Jimmie Edwards | St. Louis Public Radio

Jimmie Edwards

St. Louis Public Safety Director Jimmie Edwards speaks at a Citizen Advisory Committee meeting in 2017.
File photo | Carolina Hidalgo | St. Louis Public Radio

St. Louis Public Safety Director Jimmie Edwards made remarks about crime in St. Louis that prompted a sharp response from civil rights law firm ArchCity Defenders.

Edwards told a crowd at a Martin Luther King Day event that black-on-black crime was a problem African-American residents need to tackle.

John Hayden was picked on Dec. 28, 2017, to be St. Louis' next police chief. Hayden is a 30-year veteran of the St. Louis Metropolitan Police Department.
Wiley Price | St. Louis American

A plan by the top two public safety officials in St. Louis to battle crime by directing more resources to higher-crime areas has the backing of aldermen on the public safety committee.

St. Louis Metropolitan Police Chief John Hayden and public safety director Jimmie Edwards spent more than two hours addressing questions from committee members on Wednesday. Both pledged to come before the committee as often as needed to update its members on the progress of the plans, but asked for help from the lawmakers as well to meet their goals.

Maj. John Hayden, left, commander of the St. Louis police department's North Patrol Division, and Chief Patrick Melvin, of the Port Arthur Police Department in Texas, center, and interim St. Louis Police Chief Lawrence O'Toole.
Carolina Hidalgo | St. Louis Public Radio

Three outside candidates are among the six people vying to be the next chief of the St. Louis Metropolitan Police Department.

Those six people introduced themselves to the public Thursday night at a public forum at Saint Louis University law school.

Lt. Col. Lawrence O’Toole

O’Toole, a 33-year veteran of the SLMPD, has been interim chief since April, when Sam Dotson retired suddenly on Mayor Lyda Krewson’s first day in office.

Rachel Lippmann | St. Louis Public Radio

Voters in the St. Louis region will go to the polls on Tuesday to decide on some key financial issues.

Most of the attention will be on St. Louis, where residents are being asked to raise the sales tax by a half-percent in order to pay police and firefighters more. Voters in St. Louis and St. Charles counties will decide an array of tax-related issues.

The Citizen Advisory Committee, formed by Mayor Krewson to give input on the city's search for a new police chief, listens to public comments at a meeting Tuesday evening.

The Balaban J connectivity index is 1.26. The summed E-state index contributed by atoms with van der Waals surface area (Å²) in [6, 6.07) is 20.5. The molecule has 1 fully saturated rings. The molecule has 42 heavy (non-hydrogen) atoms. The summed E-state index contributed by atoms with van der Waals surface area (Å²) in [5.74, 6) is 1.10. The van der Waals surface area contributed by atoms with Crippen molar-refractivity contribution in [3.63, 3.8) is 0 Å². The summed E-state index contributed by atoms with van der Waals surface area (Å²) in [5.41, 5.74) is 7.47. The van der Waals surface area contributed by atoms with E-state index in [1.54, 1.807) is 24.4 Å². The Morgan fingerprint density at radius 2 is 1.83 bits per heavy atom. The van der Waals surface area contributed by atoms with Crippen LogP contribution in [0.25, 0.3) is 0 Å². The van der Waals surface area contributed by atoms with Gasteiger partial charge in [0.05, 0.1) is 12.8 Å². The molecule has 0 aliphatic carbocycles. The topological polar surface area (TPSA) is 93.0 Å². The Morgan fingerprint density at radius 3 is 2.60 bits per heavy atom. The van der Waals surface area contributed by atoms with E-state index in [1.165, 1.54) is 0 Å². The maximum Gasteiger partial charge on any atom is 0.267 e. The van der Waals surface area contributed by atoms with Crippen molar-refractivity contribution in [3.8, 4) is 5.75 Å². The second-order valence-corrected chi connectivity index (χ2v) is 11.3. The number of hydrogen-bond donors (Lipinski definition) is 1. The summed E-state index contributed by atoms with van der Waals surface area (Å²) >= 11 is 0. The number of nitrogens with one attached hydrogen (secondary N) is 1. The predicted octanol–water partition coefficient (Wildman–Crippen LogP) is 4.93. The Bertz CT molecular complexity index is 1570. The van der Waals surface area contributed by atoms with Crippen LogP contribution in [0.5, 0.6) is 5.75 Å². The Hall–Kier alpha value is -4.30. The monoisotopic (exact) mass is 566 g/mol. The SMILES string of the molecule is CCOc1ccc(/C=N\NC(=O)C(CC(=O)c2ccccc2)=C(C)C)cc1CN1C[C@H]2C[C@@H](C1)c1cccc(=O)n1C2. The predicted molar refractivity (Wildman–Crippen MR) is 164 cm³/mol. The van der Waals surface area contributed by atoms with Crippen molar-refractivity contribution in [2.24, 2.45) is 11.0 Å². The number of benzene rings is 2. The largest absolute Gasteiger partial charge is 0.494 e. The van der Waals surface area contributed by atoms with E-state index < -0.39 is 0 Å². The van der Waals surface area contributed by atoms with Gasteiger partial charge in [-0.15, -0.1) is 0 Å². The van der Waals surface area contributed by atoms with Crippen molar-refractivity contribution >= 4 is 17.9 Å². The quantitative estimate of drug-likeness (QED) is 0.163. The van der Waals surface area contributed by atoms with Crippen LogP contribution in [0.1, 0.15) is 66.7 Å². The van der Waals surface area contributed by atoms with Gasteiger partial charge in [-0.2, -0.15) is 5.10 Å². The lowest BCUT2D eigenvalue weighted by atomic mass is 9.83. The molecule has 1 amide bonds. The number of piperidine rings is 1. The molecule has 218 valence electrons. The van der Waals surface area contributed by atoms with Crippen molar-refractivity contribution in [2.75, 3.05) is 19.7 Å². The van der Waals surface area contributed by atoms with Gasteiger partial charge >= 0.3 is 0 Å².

Carolina Hidalgo | St. Louis Public Radio

Candidates interested in being the chief of the St. Louis Metropolitan Police Department have until Thursday to submit their applications for the job.

The city has been looking for a chief for the last six months after Sam Dotson's resignation. Phone interviews with qualified candidates are set to start in early November, with final interviews intended for mid-December. City officials hope to have a new chief selected by the end of the year.

St. Louis Circuit Judge Jimmie Edwards talks to reporters on Friday after being appointed as the city's public safety director.
Jason Rosenbaum I St. Louis Public Radio

St. Louis Mayor Lyda Krewson selected a nationally-renowned judge to head the city’s public safety agency, which oversees the police and fire departments.

Judge Jimmie Edwards’ appointment drew widespread praise, including from elected officials who have been supportive of the protests over former police officer Jason Stockley’s acquittal of first-degree murder in the death of Anthony Lamar Smith.

Erin Williams

 

Ex-criminal offenders in the St. Louis region will get assistance in finding jobs through two new grants from the Department of Labor.

The Fathers' Support Center received a $1.4 million grant, and the St. Louis Agency on Training and Employment is working with the Center to create more job training opportunities for former felons. The “Training to Work – Adult Reentry” grant will fund job training through Ranken Technical College.

This article first appeared in the St. Louis Beacon: Each year, more than 300,000 school-age children go through the criminal justice system. This means that America, a country with the worlds’ highest incarceration rate, is also the global leader in the criminalization of its children. Due in large part to “zero tolerance” policies adopted in the late 1990s, our country’s educational and juvenile court systems have become major suppliers to the school-to-prison pipeline.